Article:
New DIFC employment law introduces family-friendly benefits

Provisions include paternity leave and nursing breaks for the first time, while sick leave and sick pay have been reduced

DUBAI, UAE. February 05, 2014 - Stock photograph of the DIFC Gate in Dubai, February 05, 2014.  (Photo by: Sarah Dea/The National, Story by: STANDALONE, Business Stock)
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The new employment law for companies in the Dubai International Financial Centre, coming into effect on August 28, introduces family-friendly benefits such as paternity leave and nursing breaks, while reducing sick leave and sick pay.

“Overall the law is now very nicely balanced between the interests of employers and employees,” said Rebecca Ford, employment partner at global law firm Clyde & Co in Dubai, which helped the DIFC Authority draft the new law.

The protection around gratuity is greater than it used to be.

The DIFC Employment Law — No 2 of 2019, which replaces the legislation in place since 2005, provides updated benefits for both employees and employers, including greater protection from discrimination and more clarity on gratuity payments.

Age, maternity and pregnancy have been added to the non-discrimination clause, which previously said employers could not discriminate based on sex, marital status, race, nationality, or mental or physical disability.

A new section on victimisation states that an employee should not suffer a detriment for making an allegation or bringing a discrimination claim against an employer. Employers may also be held liable for an act of discrimination made by an employee against another.

A six-month limitation period for bringing employment claims has been introduced, although that can be extended in the case of discrimination. The DIFC courts may award a compensation for discrimination of up to 12-months' salary or up to two years' salary in cases where the employer has failed to comply with a court recommendation, Ms Ford said.

Employees will now be entitled to a gratuity payment, regardless of the termination circumstances. Previously an employee was not entitled to gratuity if terminated for misbehaviour.

“So in fact the protection around gratuity is greater than it used to be,” Ms Ford said.

Among the family-friendly provisions are five days of paid paternity leave for new fathers and one-hour nursing breaks for new mothers in addition to the normal daily one-hour break. Fathers who have worked with the company for at least a year are able to take the paternity leave within one month from the child being born or from a child's adoption.

“In addition to the five days of paid paternity leave, there is also now a right for a father to take paid time off to attend appointments with their wife for antenatal care,” said Ms Ford.

The maternity leave has changed from a minimum of three months to a maximum of 65 work days - which equates to about the same amount of time. As before, the first half of the leave is paid at full pay and second half at half pay.

At the same time, sick leave has been reduced from 90 days to 60 days. Instead of full pay for 90 days, employees are only entitled to full pay for 10 working days and half pay for 20 working days.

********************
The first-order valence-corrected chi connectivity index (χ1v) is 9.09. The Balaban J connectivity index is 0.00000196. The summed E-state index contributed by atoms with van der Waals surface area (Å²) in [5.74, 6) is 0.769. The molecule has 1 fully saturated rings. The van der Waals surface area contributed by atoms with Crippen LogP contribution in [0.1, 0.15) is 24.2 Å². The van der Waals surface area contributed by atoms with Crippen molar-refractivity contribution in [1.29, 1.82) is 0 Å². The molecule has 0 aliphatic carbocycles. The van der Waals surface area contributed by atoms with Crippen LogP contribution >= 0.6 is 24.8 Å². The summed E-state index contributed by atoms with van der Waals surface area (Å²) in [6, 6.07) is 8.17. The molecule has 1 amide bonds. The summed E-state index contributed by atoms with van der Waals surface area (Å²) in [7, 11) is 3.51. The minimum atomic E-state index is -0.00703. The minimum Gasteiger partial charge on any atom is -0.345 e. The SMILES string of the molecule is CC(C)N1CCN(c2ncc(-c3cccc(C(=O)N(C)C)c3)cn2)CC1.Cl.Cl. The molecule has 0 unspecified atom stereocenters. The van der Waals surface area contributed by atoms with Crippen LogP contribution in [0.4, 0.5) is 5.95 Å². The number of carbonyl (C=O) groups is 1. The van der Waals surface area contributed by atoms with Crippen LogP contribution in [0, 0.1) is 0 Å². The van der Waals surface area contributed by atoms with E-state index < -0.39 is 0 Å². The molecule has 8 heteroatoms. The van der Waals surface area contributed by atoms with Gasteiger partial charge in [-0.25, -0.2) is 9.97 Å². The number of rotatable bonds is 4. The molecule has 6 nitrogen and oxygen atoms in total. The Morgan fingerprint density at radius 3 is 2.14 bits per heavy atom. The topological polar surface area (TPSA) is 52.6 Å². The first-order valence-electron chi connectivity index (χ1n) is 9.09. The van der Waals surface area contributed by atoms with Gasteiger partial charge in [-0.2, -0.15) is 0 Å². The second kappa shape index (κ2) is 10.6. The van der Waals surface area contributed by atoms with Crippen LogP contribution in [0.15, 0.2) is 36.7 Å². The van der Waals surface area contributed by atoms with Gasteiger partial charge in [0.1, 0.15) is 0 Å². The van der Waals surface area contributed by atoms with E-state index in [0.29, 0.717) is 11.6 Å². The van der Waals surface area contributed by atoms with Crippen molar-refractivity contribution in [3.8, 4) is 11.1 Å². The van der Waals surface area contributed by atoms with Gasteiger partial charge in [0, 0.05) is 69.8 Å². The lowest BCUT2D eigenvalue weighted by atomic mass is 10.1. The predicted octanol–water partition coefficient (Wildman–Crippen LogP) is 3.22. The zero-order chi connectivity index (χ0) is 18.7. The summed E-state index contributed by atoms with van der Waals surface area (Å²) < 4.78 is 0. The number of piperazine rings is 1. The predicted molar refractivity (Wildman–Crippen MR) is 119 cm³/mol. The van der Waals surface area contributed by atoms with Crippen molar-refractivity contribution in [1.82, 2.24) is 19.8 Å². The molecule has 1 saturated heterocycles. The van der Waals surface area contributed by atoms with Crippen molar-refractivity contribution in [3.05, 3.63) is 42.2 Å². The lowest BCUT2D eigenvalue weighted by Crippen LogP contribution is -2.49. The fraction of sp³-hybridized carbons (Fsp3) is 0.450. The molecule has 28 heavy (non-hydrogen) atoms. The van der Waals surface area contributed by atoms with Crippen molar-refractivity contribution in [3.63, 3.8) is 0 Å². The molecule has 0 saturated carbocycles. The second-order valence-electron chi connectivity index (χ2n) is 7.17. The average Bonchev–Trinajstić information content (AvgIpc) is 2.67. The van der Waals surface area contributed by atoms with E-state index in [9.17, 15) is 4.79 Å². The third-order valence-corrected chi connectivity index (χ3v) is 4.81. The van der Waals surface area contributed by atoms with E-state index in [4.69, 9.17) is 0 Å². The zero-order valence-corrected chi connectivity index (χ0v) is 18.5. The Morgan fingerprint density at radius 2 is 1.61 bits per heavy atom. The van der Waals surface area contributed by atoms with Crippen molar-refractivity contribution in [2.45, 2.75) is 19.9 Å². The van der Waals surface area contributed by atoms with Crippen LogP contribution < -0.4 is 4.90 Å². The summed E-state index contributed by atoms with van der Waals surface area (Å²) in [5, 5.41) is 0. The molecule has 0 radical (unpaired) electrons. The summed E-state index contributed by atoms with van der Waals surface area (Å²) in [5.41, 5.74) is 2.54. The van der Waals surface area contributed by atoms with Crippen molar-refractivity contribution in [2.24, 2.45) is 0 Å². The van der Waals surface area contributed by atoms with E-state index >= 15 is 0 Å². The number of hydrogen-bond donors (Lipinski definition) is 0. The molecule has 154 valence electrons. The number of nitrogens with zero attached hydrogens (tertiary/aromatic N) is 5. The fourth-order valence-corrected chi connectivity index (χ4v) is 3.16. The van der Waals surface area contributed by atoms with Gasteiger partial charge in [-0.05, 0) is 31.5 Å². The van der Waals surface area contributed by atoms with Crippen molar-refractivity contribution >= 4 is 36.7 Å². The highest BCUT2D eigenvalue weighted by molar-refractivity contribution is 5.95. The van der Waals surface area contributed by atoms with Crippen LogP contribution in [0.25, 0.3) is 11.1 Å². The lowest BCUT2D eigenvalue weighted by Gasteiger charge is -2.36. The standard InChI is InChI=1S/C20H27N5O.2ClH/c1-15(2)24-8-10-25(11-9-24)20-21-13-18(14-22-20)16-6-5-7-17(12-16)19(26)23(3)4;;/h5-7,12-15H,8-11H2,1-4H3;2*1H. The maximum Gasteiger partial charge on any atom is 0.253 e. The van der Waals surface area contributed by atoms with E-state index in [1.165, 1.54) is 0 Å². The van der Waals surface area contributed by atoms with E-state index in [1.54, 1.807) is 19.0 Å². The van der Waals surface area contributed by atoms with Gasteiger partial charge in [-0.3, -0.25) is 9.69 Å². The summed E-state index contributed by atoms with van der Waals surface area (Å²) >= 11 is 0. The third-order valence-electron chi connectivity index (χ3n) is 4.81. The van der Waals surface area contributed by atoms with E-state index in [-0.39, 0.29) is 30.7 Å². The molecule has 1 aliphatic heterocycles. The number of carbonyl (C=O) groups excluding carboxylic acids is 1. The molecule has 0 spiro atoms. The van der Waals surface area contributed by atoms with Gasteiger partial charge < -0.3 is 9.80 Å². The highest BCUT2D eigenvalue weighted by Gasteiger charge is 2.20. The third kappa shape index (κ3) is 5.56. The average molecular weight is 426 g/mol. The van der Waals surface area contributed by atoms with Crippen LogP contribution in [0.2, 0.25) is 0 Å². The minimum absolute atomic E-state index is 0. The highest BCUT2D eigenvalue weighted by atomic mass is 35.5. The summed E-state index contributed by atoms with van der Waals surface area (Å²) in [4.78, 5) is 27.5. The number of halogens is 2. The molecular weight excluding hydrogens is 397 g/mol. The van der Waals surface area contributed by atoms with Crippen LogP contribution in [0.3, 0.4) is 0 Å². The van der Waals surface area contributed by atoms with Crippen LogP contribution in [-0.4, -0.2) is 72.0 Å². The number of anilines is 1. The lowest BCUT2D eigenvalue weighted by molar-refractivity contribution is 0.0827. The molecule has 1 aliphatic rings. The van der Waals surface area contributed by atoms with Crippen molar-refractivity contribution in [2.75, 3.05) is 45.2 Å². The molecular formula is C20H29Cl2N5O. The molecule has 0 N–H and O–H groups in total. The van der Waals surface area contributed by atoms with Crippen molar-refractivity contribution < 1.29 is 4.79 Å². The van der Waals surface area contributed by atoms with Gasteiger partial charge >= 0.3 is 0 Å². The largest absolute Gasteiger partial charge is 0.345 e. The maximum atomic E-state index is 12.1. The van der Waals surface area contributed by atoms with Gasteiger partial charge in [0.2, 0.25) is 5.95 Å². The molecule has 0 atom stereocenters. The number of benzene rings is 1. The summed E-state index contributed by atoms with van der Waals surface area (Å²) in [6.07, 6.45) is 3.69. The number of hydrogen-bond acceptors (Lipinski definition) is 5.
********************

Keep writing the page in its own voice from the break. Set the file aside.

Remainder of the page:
“I suspect it was partly to be in line with other parts of the world and also to reflect the needs of businesses to keep costs down where necessary,” Ms Ford said. “It’s still very generous — 12 weeks of sick leave with six weeks of those at full or half pay.”

Other updates in the law include an increase in the minimum hiring age from 15 to 16 and a stipulation that any investment schemes replacing gratuity payments must offer the same value.

In April the DIFC said it would replace expatriate workers' end-of-service gratuity with a funded, trust-based savings scheme starting on January 1, 2020. The new employment law states a gratuity payment will not apply to an employee "who agrees in writing to receive contributions from their employer into a pension scheme, retirement savings scheme or any substantially similar scheme, whether located in the UAE or elsewhere, instead of a gratuity payment".

The 2005 law stated that employees had the option to choose between a gratuity payment and “pension scheme”. The 2019 law specifies that the aggregate contributions made by an employer for the investment or pension scheme must not be less than the gratuity payment.

The gratuity payment is equal to 21 days of the employee’s basic wage for each year of the first five years of service and 30 days of the basic wage for each additional year of service, provided that the total does not exceed an amount equal to double the annual wage of the employee.

The law also puts limitations on the penalties for employers who do not pay employees the gratuity payments within 14 days after termination. An employee is entitled to a penalty equal to his/her daily wage for each day the employer is late. However, the penalty may only be awarded if the amount due is greater than the employee’s weekly wage. Penalties are waived if there is a dispute pending in court or the employee’s “unreasonable conduct” is the cause of the employee failing to receive the amount due.

Ms Ford said that this reflects “a more practical approach of where clearly there is wrongdoing on the part of the employer they should have to pay the penalty, but where there is for example an accounting error or a genuine dispute between the parties, then that penalty does not arise”.

Sheikh Mohammed bin Rashid, Vice President of the UAE and Ruler of Dubai, enacted the new employment law, along with a new DIFC insolvency law earlier this week. The insolvency law, which will facilitate bankruptcy restructuring and provide an administration process where there is evidence of mismanagement or misconduct, comes into effect Thursday.